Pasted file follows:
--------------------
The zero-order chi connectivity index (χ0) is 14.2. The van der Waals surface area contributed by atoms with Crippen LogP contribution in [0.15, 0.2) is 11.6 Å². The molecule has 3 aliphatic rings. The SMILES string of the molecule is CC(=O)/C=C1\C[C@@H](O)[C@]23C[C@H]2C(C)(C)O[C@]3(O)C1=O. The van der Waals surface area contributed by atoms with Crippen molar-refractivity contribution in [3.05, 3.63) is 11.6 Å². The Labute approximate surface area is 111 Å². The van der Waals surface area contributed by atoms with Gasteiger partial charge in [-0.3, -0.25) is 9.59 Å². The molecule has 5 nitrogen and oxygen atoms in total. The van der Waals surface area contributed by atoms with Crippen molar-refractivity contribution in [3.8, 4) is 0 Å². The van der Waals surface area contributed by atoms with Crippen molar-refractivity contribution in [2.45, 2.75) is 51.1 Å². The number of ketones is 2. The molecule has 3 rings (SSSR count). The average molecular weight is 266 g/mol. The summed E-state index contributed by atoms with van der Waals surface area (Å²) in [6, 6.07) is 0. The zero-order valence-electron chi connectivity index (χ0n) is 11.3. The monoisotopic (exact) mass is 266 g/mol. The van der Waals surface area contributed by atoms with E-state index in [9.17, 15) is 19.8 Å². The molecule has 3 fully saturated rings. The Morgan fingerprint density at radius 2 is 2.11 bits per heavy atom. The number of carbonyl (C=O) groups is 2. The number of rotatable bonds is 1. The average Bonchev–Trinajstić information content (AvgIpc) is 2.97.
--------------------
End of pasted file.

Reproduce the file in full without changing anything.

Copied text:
The zero-order chi connectivity index (χ0) is 14.2. The van der Waals surface area contributed by atoms with Crippen LogP contribution in [0.15, 0.2) is 11.6 Å². The molecule has 3 aliphatic rings. The SMILES string of the molecule is CC(=O)/C=C1\C[C@@H](O)[C@]23C[C@H]2C(C)(C)O[C@]3(O)C1=O. The van der Waals surface area contributed by atoms with Crippen molar-refractivity contribution in [3.05, 3.63) is 11.6 Å². The Labute approximate surface area is 111 Å². The van der Waals surface area contributed by atoms with Gasteiger partial charge in [-0.3, -0.25) is 9.59 Å². The molecule has 5 nitrogen and oxygen atoms in total. The van der Waals surface area contributed by atoms with Crippen molar-refractivity contribution in [3.8, 4) is 0 Å². The van der Waals surface area contributed by atoms with Crippen molar-refractivity contribution in [2.45, 2.75) is 51.1 Å². The number of ketones is 2. The molecule has 3 rings (SSSR count). The average molecular weight is 266 g/mol. The summed E-state index contributed by atoms with van der Waals surface area (Å²) in [6, 6.07) is 0. The zero-order valence-electron chi connectivity index (χ0n) is 11.3. The monoisotopic (exact) mass is 266 g/mol. The van der Waals surface area contributed by atoms with E-state index in [9.17, 15) is 19.8 Å². The molecule has 3 fully saturated rings. The Morgan fingerprint density at radius 2 is 2.11 bits per heavy atom. The number of carbonyl (C=O) groups is 2. The number of rotatable bonds is 1. The average Bonchev–Trinajstić information content (AvgIpc) is 2.97.